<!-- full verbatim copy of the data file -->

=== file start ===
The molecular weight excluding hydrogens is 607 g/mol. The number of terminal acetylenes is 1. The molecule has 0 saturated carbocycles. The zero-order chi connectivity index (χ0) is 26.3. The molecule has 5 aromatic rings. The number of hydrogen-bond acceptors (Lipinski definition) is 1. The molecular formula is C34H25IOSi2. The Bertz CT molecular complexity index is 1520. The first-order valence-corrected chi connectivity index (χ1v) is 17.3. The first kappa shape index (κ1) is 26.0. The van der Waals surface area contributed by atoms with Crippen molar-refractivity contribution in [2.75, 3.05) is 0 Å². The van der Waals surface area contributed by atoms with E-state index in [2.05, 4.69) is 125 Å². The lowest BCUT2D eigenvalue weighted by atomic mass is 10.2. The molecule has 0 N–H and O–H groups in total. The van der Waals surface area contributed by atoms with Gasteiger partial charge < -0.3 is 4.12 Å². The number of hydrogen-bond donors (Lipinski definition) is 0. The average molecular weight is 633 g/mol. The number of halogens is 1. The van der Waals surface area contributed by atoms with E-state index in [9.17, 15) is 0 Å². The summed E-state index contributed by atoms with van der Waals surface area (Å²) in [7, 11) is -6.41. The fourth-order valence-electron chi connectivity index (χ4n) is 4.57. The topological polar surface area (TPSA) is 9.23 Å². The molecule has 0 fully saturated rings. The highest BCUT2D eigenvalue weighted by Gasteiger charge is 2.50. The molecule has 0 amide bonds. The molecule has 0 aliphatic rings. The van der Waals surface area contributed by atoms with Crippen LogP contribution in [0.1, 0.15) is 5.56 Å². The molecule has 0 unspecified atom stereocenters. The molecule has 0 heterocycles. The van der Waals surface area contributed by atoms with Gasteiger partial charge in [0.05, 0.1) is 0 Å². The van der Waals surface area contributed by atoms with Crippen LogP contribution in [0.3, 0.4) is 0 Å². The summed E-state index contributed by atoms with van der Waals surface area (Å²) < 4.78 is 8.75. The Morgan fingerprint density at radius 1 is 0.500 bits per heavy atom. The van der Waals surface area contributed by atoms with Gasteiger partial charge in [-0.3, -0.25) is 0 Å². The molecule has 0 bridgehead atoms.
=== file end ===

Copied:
The molecular weight excluding hydrogens is 607 g/mol. The number of terminal acetylenes is 1. The molecule has 0 saturated carbocycles. The zero-order chi connectivity index (χ0) is 26.3. The molecule has 5 aromatic rings. The number of hydrogen-bond acceptors (Lipinski definition) is 1. The molecular formula is C34H25IOSi2. The Bertz CT molecular complexity index is 1520. The first-order valence-corrected chi connectivity index (χ1v) is 17.3. The first kappa shape index (κ1) is 26.0. The van der Waals surface area contributed by atoms with Crippen molar-refractivity contribution in [2.75, 3.05) is 0 Å². The van der Waals surface area contributed by atoms with E-state index in [2.05, 4.69) is 125 Å². The lowest BCUT2D eigenvalue weighted by atomic mass is 10.2. The molecule has 0 N–H and O–H groups in total. The van der Waals surface area contributed by atoms with Gasteiger partial charge < -0.3 is 4.12 Å². The number of hydrogen-bond donors (Lipinski definition) is 0. The average molecular weight is 633 g/mol. The number of halogens is 1. The van der Waals surface area contributed by atoms with E-state index in [9.17, 15) is 0 Å². The summed E-state index contributed by atoms with van der Waals surface area (Å²) in [7, 11) is -6.41. The fourth-order valence-electron chi connectivity index (χ4n) is 4.57. The topological polar surface area (TPSA) is 9.23 Å². The molecule has 0 fully saturated rings. The highest BCUT2D eigenvalue weighted by Gasteiger charge is 2.50. The molecule has 0 amide bonds. The molecule has 0 aliphatic rings. The van der Waals surface area contributed by atoms with Crippen LogP contribution in [0.1, 0.15) is 5.56 Å². The molecule has 0 unspecified atom stereocenters. The molecule has 0 heterocycles. The van der Waals surface area contributed by atoms with Gasteiger partial charge in [0.05, 0.1) is 0 Å². The van der Waals surface area contributed by atoms with Crippen LogP contribution in [0.3, 0.4) is 0 Å². The summed E-state index contributed by atoms with van der Waals surface area (Å²) < 4.78 is 8.75. The Morgan fingerprint density at radius 1 is 0.500 bits per heavy atom. The van der Waals surface area contributed by atoms with Gasteiger partial charge in [-0.3, -0.25) is 0 Å². The molecule has 0 bridgehead atoms.